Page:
- Legal Notices
- Photo Gallery
- Subscription Rates
- Hall of Fame
The Ray County Coalition’s aggressive efforts the last couple of years have paid off in national recognition.
The group has learned it will be recognized by the Community Anti-Drug Coalitions of America with its “Got Outcomes!” award. The group will be recognized at the CADCA’s national convention near Washington, D.C., Feb. 9-12, 2009.
Along with being recognized, group members will network with other coalitions and participate in more than 100 workshops and informational meetings to help deal with substance abuse.
Ray County Coalition Projects Director Theresa Rice said the coalition received a similar award from the state of Missouri in 2004, but this was the first year the coalition pursued the national award.
The coalition won the award because of their strategic planning and their ability to lower the data numbers associated with substance abuse. Rice said it is hard to nail down one specific project or area that the CADCA recognized because each program is so important.
“We’re proud of all of them because it takes a county-wide effort and strategic planning and implementation process,” Rice said. “It takes literally a holistic approach to make a societal change. Narrowing down to one would be difficult. We couldn’t do it without all of these entities partnering together.”
The award process works by coalitions submitting projects and data that reflect on the impact the coalition has had on its community. Then, a panel of judges reviews the material. Those seriously considered for the award are then asked to provide more detailed information according to Rice.
Rice said receiving the award is a good barometer for progress here locally. She said it is also a good way for the community to give itself a pat on the back for a job well done.
“It’s all these small things that show the bigger picture and that Ray County is making a difference,” she said. “This is just one way of saying Kudos to everyone who lives in Ray County and has a part in reducing substance abuse.”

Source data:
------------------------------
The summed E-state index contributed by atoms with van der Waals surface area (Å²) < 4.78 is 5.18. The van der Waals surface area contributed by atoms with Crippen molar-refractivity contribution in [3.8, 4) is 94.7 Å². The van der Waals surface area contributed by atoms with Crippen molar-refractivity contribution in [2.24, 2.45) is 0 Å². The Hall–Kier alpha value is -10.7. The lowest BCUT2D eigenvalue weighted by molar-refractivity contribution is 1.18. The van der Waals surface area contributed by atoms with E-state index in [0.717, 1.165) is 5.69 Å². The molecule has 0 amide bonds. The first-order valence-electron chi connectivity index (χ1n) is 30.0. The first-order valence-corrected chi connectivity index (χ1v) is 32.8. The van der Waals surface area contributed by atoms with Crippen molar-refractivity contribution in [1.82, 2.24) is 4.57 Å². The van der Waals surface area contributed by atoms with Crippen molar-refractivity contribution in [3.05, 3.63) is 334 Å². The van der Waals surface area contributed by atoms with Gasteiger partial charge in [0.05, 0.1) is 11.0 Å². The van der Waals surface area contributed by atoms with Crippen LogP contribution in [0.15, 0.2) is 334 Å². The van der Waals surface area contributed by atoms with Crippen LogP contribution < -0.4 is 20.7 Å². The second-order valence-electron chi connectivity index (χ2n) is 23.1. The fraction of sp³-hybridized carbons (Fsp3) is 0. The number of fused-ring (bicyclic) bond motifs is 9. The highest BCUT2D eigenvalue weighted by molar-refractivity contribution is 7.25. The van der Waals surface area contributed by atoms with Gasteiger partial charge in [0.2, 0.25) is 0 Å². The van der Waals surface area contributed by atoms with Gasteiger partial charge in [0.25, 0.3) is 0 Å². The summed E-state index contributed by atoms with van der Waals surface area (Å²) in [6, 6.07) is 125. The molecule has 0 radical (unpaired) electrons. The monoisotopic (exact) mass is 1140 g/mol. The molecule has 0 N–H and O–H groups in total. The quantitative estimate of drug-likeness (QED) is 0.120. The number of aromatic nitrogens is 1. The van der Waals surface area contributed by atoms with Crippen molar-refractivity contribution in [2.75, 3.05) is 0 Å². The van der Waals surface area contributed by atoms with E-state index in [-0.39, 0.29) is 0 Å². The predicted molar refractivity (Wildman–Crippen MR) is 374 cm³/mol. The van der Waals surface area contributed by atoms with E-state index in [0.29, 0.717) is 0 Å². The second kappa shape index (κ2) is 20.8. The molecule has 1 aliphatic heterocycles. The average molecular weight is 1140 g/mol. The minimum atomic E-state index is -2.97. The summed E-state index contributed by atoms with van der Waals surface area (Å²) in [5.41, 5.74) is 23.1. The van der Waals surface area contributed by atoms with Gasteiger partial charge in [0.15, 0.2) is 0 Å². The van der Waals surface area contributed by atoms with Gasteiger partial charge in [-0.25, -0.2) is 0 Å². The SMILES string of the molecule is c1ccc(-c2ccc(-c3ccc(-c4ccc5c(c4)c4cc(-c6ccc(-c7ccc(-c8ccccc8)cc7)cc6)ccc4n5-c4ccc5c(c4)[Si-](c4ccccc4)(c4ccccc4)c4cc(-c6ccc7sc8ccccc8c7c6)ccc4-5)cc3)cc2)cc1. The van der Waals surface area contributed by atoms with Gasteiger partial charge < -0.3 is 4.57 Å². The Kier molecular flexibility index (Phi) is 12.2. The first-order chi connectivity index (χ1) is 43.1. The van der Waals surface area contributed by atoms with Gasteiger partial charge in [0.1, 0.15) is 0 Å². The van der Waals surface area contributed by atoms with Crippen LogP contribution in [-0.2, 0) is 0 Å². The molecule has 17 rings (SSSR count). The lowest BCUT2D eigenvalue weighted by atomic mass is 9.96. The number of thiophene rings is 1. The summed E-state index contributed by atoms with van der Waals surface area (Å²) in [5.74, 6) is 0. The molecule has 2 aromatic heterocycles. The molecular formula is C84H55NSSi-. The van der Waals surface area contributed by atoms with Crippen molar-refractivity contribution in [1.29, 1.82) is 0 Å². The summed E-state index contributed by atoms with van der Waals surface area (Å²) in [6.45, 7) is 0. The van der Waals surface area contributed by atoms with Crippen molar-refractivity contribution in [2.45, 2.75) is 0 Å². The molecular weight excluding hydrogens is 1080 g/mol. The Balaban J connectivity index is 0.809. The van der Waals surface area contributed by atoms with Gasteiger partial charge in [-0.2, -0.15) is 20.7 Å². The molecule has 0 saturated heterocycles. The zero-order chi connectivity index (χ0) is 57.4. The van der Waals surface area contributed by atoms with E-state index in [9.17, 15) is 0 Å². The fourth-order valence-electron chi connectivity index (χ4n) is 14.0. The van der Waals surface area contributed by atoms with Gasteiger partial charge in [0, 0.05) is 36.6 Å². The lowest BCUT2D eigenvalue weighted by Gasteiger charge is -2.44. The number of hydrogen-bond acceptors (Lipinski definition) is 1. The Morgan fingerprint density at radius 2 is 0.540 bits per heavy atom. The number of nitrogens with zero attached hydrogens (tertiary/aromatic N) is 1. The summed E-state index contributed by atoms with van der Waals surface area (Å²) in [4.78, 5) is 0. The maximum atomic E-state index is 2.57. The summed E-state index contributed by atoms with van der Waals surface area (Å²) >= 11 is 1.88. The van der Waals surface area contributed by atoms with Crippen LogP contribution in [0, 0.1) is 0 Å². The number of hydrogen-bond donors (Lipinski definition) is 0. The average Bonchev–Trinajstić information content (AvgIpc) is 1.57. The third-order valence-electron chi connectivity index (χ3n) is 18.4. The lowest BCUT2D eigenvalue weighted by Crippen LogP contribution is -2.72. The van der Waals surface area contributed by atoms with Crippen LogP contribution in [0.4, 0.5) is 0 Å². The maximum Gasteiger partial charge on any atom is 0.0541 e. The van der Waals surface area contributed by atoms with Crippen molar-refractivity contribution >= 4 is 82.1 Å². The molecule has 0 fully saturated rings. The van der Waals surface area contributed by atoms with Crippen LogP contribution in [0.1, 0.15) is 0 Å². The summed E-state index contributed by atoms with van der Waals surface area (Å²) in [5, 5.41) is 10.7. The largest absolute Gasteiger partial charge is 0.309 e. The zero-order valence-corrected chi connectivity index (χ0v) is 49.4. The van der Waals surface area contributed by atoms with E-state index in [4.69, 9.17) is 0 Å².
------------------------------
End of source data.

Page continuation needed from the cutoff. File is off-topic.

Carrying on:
A heavy advertising campaign was the first highlight the coalition listed to the CADCA. According to Rice, since October of 2007, the coalition has run weekly quarter-page advertisements in five newspapers with a total circulation of 30,000. In addition, the coalition has bought advertisements on cable and cinema systems and has had a strong presence at community events.
The coalition has focused on training. In addition to training seminars for members and parents, the coalition has also sponsored training for law enforcement officers.
Youth education and reinforcement has also been a focus with programs such as the “It’s time to Make a Deal” program modeled after the TV show “Let’s Make a Deal,” that awards seventh-graders cash prizes for their knowledge about drugs and alcohol.
The coalition also focuses on providing support in addition to prevention programs by providing support to first offender programs through the Ray County Juvenile services.
The coalition has also had a hand in policy change. The group has been instrumental in school and law enforcement policies as well as laws themselves.
The coalition was successful in getting keg registration, MIP by consumption and open house party laws passed in the county before they became state law.
The coalition is heavily involved with compliance checks with alcohol retailers and rewards those businesses that do not sell to minors. According to Rice the coalition has reduced sales to minors from 40 percent to five percent.
Rice said the most important factor in the coalitions efforts is educating the public.
“Once they get the education and awareness that’s when we all come together and say what’s best and healthy for our children,” she said.